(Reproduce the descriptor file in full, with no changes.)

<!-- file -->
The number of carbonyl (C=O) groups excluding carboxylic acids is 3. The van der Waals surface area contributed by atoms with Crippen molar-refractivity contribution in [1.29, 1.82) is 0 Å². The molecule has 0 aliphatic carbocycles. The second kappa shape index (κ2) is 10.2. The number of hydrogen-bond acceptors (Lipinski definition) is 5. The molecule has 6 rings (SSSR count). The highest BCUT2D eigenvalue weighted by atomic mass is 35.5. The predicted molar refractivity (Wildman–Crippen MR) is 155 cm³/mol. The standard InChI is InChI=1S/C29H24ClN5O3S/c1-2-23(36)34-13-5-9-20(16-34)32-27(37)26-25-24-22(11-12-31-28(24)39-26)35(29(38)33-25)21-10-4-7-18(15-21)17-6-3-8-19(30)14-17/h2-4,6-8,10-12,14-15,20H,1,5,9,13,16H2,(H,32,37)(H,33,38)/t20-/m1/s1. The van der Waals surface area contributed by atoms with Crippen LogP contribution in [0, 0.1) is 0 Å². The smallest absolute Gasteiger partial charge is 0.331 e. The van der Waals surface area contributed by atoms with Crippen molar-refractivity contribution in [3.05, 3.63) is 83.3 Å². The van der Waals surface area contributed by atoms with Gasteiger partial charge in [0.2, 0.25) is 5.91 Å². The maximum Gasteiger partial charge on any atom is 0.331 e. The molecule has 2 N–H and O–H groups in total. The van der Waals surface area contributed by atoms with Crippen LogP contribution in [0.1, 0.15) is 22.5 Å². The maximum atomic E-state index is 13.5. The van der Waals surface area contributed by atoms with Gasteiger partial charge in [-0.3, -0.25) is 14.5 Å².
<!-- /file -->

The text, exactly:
The number of carbonyl (C=O) groups excluding carboxylic acids is 3. The van der Waals surface area contributed by atoms with Crippen molar-refractivity contribution in [1.29, 1.82) is 0 Å². The molecule has 0 aliphatic carbocycles. The second kappa shape index (κ2) is 10.2. The number of hydrogen-bond acceptors (Lipinski definition) is 5. The molecule has 6 rings (SSSR count). The highest BCUT2D eigenvalue weighted by atomic mass is 35.5. The predicted molar refractivity (Wildman–Crippen MR) is 155 cm³/mol. The standard InChI is InChI=1S/C29H24ClN5O3S/c1-2-23(36)34-13-5-9-20(16-34)32-27(37)26-25-24-22(11-12-31-28(24)39-26)35(29(38)33-25)21-10-4-7-18(15-21)17-6-3-8-19(30)14-17/h2-4,6-8,10-12,14-15,20H,1,5,9,13,16H2,(H,32,37)(H,33,38)/t20-/m1/s1. The van der Waals surface area contributed by atoms with Crippen LogP contribution in [0, 0.1) is 0 Å². The smallest absolute Gasteiger partial charge is 0.331 e. The van der Waals surface area contributed by atoms with Crippen molar-refractivity contribution in [3.05, 3.63) is 83.3 Å². The van der Waals surface area contributed by atoms with Gasteiger partial charge in [0.2, 0.25) is 5.91 Å². The maximum Gasteiger partial charge on any atom is 0.331 e. The molecule has 2 N–H and O–H groups in total. The van der Waals surface area contributed by atoms with Crippen LogP contribution in [0.1, 0.15) is 22.5 Å². The maximum atomic E-state index is 13.5. The van der Waals surface area contributed by atoms with Gasteiger partial charge in [-0.3, -0.25) is 14.5 Å².